Storage firm Synology moves into home networking

Taiwan-based storage firm, Synology, has today launched itself into the networking space, releasing its own router.

Synology, the Taiwanese company known for its network attached storage (NAS) offerings for business and home, has on Tuesday unveiled its plans for the future, which includes the upgrade of its DiskStation Manager (DSM) operating system and its new DS716+ NAS server.

Additionally, Synology has made the move into the networking world, launching the Synology Router RT1900ac.

"We've seen the cloud becoming mature as a platform, so this year by utilising Synology's strength in software-hardware integration, we create breakthroughs to a lot of aspects which businesses follow closely, such as cloud applications, virtualization, data protection, and disaster recovery." Mike Chen, sales director of Synology said.

The router includes a desktop user interface; smartphone app support; provides up to 1,900 Mbps combined transfer speeds allowing administrators to alter a user's upload and download speeds; app-based traffic control and DNS-based web filters, such as parental controls and internet access times; as well as the capability to connect to an external storage device to create a personal cloud.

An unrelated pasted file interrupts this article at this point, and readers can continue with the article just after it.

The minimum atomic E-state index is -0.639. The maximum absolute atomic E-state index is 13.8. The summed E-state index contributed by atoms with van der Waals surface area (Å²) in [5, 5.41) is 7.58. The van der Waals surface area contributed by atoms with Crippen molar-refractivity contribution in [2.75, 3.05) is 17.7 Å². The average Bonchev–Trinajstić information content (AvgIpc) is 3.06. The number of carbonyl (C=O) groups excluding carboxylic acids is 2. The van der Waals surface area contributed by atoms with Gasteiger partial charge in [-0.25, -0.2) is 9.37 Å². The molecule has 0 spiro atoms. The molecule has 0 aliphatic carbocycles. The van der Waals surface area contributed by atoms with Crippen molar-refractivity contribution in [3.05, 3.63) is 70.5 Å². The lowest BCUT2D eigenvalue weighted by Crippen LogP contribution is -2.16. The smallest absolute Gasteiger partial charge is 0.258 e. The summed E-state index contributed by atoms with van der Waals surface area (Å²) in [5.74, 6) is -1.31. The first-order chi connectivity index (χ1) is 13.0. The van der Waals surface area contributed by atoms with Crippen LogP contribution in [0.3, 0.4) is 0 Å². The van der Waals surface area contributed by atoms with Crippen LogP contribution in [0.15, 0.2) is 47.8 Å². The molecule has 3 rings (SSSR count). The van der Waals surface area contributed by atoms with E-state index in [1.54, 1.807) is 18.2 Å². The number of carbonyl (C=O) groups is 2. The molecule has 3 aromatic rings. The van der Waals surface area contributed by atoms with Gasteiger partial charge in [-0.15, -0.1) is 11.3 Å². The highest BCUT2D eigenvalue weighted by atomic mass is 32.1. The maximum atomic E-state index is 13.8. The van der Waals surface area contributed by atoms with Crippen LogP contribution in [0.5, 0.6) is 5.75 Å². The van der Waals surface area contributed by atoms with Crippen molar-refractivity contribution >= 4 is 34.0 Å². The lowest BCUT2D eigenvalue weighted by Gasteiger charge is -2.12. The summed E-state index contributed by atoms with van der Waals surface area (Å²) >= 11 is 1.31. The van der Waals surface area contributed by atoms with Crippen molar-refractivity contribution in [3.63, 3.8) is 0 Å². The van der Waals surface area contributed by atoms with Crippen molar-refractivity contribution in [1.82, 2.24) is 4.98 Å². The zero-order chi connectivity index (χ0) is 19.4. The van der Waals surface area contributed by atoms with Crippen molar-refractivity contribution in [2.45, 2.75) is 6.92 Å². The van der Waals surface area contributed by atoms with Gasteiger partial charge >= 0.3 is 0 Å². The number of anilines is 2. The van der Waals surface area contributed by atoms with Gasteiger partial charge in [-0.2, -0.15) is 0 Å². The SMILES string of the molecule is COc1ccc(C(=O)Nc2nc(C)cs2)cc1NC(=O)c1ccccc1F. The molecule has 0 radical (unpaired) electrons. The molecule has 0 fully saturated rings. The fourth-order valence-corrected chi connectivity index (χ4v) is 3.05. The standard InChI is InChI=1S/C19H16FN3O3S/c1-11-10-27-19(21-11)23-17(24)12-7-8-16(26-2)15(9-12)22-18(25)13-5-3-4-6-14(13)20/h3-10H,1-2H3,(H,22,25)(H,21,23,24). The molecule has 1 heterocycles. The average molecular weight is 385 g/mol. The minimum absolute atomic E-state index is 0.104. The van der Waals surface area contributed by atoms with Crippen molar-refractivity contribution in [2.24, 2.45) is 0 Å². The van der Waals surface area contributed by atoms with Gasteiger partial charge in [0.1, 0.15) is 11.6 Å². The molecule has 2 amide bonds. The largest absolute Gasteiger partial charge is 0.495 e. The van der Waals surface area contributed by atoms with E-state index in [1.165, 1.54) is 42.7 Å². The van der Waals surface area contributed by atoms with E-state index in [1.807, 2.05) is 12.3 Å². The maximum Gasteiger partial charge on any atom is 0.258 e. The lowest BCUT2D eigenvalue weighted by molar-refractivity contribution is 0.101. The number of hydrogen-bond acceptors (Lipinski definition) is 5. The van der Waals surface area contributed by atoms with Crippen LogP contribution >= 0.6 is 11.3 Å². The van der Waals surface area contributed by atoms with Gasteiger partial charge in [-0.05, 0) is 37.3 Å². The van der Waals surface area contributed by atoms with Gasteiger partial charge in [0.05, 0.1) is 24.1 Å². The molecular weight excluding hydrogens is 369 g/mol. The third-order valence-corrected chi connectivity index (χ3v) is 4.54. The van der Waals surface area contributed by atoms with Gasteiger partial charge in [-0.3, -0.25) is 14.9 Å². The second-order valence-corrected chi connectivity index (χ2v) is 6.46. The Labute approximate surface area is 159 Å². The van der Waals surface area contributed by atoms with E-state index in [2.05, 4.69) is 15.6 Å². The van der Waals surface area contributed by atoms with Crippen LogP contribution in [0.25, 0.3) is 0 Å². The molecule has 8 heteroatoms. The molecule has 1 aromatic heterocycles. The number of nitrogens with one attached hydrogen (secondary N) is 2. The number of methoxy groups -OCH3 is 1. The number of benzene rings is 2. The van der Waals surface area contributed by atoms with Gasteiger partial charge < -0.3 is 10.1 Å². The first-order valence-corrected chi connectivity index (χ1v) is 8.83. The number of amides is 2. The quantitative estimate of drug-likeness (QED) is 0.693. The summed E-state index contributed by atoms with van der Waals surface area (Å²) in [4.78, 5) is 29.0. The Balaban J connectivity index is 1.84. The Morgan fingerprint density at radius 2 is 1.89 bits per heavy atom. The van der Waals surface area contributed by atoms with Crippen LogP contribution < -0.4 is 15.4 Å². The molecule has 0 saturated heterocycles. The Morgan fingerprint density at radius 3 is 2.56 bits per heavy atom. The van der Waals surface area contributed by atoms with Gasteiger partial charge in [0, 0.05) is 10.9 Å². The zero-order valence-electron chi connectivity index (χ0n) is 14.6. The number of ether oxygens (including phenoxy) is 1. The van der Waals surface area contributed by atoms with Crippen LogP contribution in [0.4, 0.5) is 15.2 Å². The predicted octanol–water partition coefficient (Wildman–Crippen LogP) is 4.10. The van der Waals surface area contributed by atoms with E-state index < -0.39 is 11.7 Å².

"Starting from this year, we will re-define NAS," Derek Tu, Synology ANZ sales manager said. "NAS does not stand just for network attached storage, but now it is networking, application, and storage that we will be focusing on."

Synology's new server is a direct upgrade from its DS713+ NAS server, has 2GB of RAM; contains Intel Braswell Celeron N3150 Quad Core 1.6GHz -- up to 2.08Ghz -- CPU; employs AES-NI Hardware Encryption Engine; and has 4K transcoding capability. Tu said it is 260 percent faster than its predecessor.

Tu also said that the router is expected to be priced around the AU$200 mark and should be released next month.

RT1900ac Router, image courtesy of Synology 2016